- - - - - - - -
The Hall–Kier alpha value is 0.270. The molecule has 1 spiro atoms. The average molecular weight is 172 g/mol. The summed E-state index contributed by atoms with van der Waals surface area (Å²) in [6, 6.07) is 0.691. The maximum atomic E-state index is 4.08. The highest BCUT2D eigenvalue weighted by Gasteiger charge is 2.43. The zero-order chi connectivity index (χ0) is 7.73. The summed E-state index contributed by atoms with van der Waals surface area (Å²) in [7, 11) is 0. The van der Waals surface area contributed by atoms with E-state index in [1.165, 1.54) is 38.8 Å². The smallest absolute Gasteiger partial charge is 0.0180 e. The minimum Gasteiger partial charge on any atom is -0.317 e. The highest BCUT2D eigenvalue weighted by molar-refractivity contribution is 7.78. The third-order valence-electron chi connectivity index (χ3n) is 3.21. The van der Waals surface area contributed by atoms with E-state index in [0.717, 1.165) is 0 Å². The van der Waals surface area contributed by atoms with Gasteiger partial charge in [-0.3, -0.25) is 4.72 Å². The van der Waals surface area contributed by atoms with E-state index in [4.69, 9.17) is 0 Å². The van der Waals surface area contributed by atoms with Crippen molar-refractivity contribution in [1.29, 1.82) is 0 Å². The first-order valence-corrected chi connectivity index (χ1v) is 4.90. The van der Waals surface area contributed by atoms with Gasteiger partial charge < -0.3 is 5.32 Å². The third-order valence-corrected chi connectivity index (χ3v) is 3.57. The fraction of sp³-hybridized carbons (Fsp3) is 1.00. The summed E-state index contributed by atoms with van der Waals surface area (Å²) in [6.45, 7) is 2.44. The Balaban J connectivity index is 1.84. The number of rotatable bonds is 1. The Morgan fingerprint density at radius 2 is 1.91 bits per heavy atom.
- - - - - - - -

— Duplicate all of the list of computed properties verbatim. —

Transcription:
The Hall–Kier alpha value is 0.270. The molecule has 1 spiro atoms. The average molecular weight is 172 g/mol. The summed E-state index contributed by atoms with van der Waals surface area (Å²) in [6, 6.07) is 0.691. The maximum atomic E-state index is 4.08. The highest BCUT2D eigenvalue weighted by Gasteiger charge is 2.43. The zero-order chi connectivity index (χ0) is 7.73. The summed E-state index contributed by atoms with van der Waals surface area (Å²) in [7, 11) is 0. The van der Waals surface area contributed by atoms with E-state index in [1.165, 1.54) is 38.8 Å². The smallest absolute Gasteiger partial charge is 0.0180 e. The minimum Gasteiger partial charge on any atom is -0.317 e. The highest BCUT2D eigenvalue weighted by molar-refractivity contribution is 7.78. The third-order valence-electron chi connectivity index (χ3n) is 3.21. The van der Waals surface area contributed by atoms with E-state index in [0.717, 1.165) is 0 Å². The van der Waals surface area contributed by atoms with Gasteiger partial charge in [-0.3, -0.25) is 4.72 Å². The van der Waals surface area contributed by atoms with E-state index in [4.69, 9.17) is 0 Å². The van der Waals surface area contributed by atoms with Crippen molar-refractivity contribution in [1.29, 1.82) is 0 Å². The first-order valence-corrected chi connectivity index (χ1v) is 4.90. The van der Waals surface area contributed by atoms with Gasteiger partial charge < -0.3 is 5.32 Å². The third-order valence-corrected chi connectivity index (χ3v) is 3.57. The fraction of sp³-hybridized carbons (Fsp3) is 1.00. The summed E-state index contributed by atoms with van der Waals surface area (Å²) in [6.45, 7) is 2.44. The Balaban J connectivity index is 1.84. The number of rotatable bonds is 1. The Morgan fingerprint density at radius 2 is 1.91 bits per heavy atom.